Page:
Documenta Ophthalmologica

, Volume 132, Issue 2, pp 123–135 | Cite as

The effect of nutritional supplementation on the multifocal electroretinogram in healthy eyes

  • Emma J. Berrow
  • Hannah E. Bartlett
  • Frank EperjesiEmail author
Original Research Article



Previous studies have demonstrated an increase in macular pigment optical density (MPOD) with lutein (L)-based supplementation in healthy eyes. However, not all studies have assessed whether this increase in MPOD is associated with changes to other measures of retinal function such as the multifocal ERG (mfERG). Some studies also fail to report dietary levels of L and zeaxanthin (Z). Because of the associations between increased levels of L and Z, and reduced risk of AMD, this study was designed to assess the effects of L-based supplementation on mfERG amplitudes and latencies in healthy eyes.


Multifocal ERG amplitudes, visual acuity, contrast sensitivity, MPOD and dietary levels of L and Z were assessed in this longitudinal, randomized clinical trial. Fifty-two healthy eyes from 52 participants were randomly allocated to receive a L-based supplement (treated group), or no supplement (non-treated group).


There were 25 subjects aged 18–77 (mean age ± SD; 48 ± 17) in the treated group and 27 subjects aged 21–69 (mean age ± SD; 43 ± 16) in the non-treated group. All participants attended for three visits: visit one at baseline, visit two at 20 weeks and visit three at 40 weeks. A statistically significant increase in MPOD (F = 17.0, p ≤ 0.001) and shortening of mfERG ring 2 P1 latency (F = 3.69, p = 0.04) was seen in the treated group.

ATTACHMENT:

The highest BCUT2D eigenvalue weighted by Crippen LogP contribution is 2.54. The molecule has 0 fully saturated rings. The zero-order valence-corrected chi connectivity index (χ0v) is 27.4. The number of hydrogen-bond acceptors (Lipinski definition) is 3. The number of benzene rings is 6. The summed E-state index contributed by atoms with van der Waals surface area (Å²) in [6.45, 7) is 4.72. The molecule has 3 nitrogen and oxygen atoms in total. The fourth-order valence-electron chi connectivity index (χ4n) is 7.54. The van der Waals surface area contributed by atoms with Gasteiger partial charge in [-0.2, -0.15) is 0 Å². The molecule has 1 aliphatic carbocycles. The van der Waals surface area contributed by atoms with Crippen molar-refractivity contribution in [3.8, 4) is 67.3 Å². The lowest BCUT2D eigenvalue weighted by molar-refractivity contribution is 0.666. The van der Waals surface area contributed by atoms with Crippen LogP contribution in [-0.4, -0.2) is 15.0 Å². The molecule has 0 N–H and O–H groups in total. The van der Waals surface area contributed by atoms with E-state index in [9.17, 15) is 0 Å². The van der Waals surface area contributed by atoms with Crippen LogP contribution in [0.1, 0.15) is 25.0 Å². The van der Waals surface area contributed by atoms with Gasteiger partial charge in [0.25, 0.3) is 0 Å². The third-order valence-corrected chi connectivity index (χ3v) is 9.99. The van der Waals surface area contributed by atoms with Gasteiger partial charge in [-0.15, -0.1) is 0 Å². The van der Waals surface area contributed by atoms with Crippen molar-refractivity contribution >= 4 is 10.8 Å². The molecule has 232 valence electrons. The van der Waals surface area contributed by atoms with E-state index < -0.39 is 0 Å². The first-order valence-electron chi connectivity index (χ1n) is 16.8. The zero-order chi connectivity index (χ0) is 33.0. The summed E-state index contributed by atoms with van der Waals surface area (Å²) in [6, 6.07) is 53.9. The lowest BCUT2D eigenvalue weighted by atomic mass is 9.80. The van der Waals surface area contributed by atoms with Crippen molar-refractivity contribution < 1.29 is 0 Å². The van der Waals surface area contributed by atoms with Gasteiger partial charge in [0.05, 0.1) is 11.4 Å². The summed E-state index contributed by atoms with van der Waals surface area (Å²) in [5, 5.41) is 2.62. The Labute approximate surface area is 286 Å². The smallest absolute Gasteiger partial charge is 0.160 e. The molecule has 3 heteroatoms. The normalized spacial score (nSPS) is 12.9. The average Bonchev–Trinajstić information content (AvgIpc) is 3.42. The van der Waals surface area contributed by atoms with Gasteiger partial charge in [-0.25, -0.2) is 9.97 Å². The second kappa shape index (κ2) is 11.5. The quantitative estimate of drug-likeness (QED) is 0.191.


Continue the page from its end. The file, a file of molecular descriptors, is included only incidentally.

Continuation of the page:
Although the results were not clinically significant, the reported trend for improvement in MPOD and mfERG outcomes warrants further investigation.


Lutein Macular pigment optical density Multifocal electroretinogram Randomized trial 



Bausch and Lomb provided financial support in the form of Ph.D. funding. The sponsor had no role in the design or conduct of this research.

Compliance with ethical standards

Statement of human rights

All procedures performed in studies involving human participants were in accordance with the ethical standards of the institutional and/or national research committee and with the 1964 Declaration of Helsinki and its later amendments or comparable ethical standards.

Statement on the welfare of animals

This article does not contain any studies with animals performed by any of the authors.

Informed consent

Informed consent was obtained from all individual participants included in the study.

Conflict of interest

All authors certify that they have no affiliations with or involvement in any organization or entity with any financial interest (such as honoraria; educational grants; participation in speakers’ bureaus; membership, employment, consultancies, stock ownership, or other equity interest; and expert testimony or patent-licensing arrangements), or non-financial interest (such as personal or professional relationships, affiliations, knowledge or beliefs) in the subject matter or materials discussed in this manuscript.


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Copyright information

© Springer-Verlag Berlin Heidelberg 2016

Authors and Affiliations

  1. 1.Ophthalmic Research Group, School of Life and Health SciencesAston UniversityBirminghamUK

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